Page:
Author:Timothy Heffernan (University of New South Wales)
Paper short abstract:
This paper considers what has remained in the aftermath of the 2008 Icelandic banking collapse and subsequent government collapse. The paper demonstrates how these events are remembered and analyses protest slogans to map the assemblages that have cohered around economic and political instability.
Paper long abstract:
This paper considers what stays and remains in the aftermath of economic and government collapse. Drawing on recent ethnographic research in Reykjavík, Iceland I explore the ways the 2008 Icelandic banking collapse and subsequent government collapse have been understood and remembered by individuals over the last decade. By enquiring into the lived experience of these events, I outline the factors that have come to influence individual Icelander's understanding of their contemporary social world and highlight larger public and social themes that continue to linger and re-emerge today (Boylorn 2012). This includes feelings among the public of an 'impending crisis' on account of perceived government instability and, more recently, concern over the sustainability of the current tourism boom. Turning then to reflect on the proliferation of public protest in Iceland over the last decade, I show how common slogans are persistently used by Icelanders living in the capital to censure the behaviour of the political and decision-making class. In doing so, I map out the assemblages that continue to cohere around the collapse of Iceland's economy and government (Latour 2005) and question why particular types of discourse persist in Icelandic protest culture today.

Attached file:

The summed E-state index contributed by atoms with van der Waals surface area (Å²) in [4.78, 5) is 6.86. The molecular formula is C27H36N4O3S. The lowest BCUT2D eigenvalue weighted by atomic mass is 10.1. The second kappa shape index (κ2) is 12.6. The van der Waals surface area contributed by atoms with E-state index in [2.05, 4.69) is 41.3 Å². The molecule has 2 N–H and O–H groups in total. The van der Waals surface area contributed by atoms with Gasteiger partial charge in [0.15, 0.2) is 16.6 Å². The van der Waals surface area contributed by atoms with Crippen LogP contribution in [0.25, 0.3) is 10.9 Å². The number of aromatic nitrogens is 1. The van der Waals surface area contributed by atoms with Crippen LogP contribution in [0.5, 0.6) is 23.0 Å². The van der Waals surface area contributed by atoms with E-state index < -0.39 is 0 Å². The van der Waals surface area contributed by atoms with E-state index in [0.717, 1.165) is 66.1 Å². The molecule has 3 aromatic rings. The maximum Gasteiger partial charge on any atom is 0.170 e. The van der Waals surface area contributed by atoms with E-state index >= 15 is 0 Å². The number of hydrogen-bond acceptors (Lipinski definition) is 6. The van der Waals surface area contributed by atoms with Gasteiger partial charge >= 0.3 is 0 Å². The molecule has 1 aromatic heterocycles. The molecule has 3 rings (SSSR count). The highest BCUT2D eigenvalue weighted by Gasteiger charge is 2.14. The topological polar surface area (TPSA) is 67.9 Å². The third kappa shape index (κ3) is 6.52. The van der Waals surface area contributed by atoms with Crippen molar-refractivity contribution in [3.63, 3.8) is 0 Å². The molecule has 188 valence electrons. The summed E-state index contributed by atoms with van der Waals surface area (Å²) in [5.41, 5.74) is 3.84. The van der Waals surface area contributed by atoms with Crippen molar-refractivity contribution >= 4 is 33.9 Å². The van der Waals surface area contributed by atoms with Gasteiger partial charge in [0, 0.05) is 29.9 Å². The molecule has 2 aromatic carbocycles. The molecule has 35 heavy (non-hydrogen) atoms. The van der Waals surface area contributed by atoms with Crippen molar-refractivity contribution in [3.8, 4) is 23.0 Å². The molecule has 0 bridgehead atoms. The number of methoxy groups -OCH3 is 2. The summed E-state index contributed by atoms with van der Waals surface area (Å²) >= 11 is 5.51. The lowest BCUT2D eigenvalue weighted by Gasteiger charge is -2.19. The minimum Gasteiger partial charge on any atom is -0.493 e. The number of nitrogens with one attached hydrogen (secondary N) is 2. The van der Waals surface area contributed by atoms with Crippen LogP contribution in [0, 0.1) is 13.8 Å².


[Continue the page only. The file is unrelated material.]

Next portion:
Permanence: anthropologies of what stays